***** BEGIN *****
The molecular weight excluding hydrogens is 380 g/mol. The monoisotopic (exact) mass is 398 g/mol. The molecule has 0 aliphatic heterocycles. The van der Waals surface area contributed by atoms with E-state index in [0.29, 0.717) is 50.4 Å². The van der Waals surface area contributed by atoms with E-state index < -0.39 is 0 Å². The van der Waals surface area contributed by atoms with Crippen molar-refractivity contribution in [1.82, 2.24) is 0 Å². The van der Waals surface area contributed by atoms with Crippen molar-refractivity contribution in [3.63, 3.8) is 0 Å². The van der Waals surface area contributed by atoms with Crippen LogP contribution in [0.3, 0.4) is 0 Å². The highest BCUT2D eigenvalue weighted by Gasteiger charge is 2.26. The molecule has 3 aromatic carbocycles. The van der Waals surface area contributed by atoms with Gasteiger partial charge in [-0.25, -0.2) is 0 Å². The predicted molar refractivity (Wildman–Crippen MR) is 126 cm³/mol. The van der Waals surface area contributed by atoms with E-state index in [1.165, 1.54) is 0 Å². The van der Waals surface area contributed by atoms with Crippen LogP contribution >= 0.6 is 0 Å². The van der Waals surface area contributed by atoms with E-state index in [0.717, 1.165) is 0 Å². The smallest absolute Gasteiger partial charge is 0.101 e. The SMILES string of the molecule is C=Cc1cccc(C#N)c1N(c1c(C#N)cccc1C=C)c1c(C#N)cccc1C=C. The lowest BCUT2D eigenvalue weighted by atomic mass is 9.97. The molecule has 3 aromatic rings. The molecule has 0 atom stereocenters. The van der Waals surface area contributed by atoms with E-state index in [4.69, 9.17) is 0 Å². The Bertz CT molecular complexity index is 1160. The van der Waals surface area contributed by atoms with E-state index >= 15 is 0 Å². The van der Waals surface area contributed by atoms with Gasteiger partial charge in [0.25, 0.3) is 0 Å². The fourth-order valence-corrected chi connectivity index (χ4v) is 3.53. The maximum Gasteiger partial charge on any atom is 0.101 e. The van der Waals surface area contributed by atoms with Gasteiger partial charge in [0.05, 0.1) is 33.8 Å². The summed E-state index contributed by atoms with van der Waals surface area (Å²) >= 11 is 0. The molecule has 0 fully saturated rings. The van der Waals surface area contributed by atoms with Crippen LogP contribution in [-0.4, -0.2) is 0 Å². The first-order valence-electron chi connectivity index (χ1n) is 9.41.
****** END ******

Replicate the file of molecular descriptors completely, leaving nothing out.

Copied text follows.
The molecular weight excluding hydrogens is 380 g/mol. The monoisotopic (exact) mass is 398 g/mol. The molecule has 0 aliphatic heterocycles. The van der Waals surface area contributed by atoms with E-state index in [0.29, 0.717) is 50.4 Å². The van der Waals surface area contributed by atoms with E-state index < -0.39 is 0 Å². The van der Waals surface area contributed by atoms with Crippen molar-refractivity contribution in [1.82, 2.24) is 0 Å². The van der Waals surface area contributed by atoms with Crippen molar-refractivity contribution in [3.63, 3.8) is 0 Å². The van der Waals surface area contributed by atoms with Crippen LogP contribution in [0.3, 0.4) is 0 Å². The highest BCUT2D eigenvalue weighted by Gasteiger charge is 2.26. The molecule has 3 aromatic carbocycles. The van der Waals surface area contributed by atoms with Gasteiger partial charge in [-0.25, -0.2) is 0 Å². The predicted molar refractivity (Wildman–Crippen MR) is 126 cm³/mol. The van der Waals surface area contributed by atoms with E-state index in [1.165, 1.54) is 0 Å². The van der Waals surface area contributed by atoms with Crippen LogP contribution >= 0.6 is 0 Å². The van der Waals surface area contributed by atoms with E-state index in [0.717, 1.165) is 0 Å². The smallest absolute Gasteiger partial charge is 0.101 e. The SMILES string of the molecule is C=Cc1cccc(C#N)c1N(c1c(C#N)cccc1C=C)c1c(C#N)cccc1C=C. The lowest BCUT2D eigenvalue weighted by atomic mass is 9.97. The molecule has 3 aromatic rings. The molecule has 0 atom stereocenters. The van der Waals surface area contributed by atoms with E-state index in [4.69, 9.17) is 0 Å². The Bertz CT molecular complexity index is 1160. The van der Waals surface area contributed by atoms with E-state index >= 15 is 0 Å². The van der Waals surface area contributed by atoms with Gasteiger partial charge in [0.25, 0.3) is 0 Å². The fourth-order valence-corrected chi connectivity index (χ4v) is 3.53. The maximum Gasteiger partial charge on any atom is 0.101 e. The van der Waals surface area contributed by atoms with Gasteiger partial charge in [0.05, 0.1) is 33.8 Å². The summed E-state index contributed by atoms with van der Waals surface area (Å²) >= 11 is 0. The molecule has 0 fully saturated rings. The van der Waals surface area contributed by atoms with Crippen LogP contribution in [-0.4, -0.2) is 0 Å². The first-order valence-electron chi connectivity index (χ1n) is 9.41.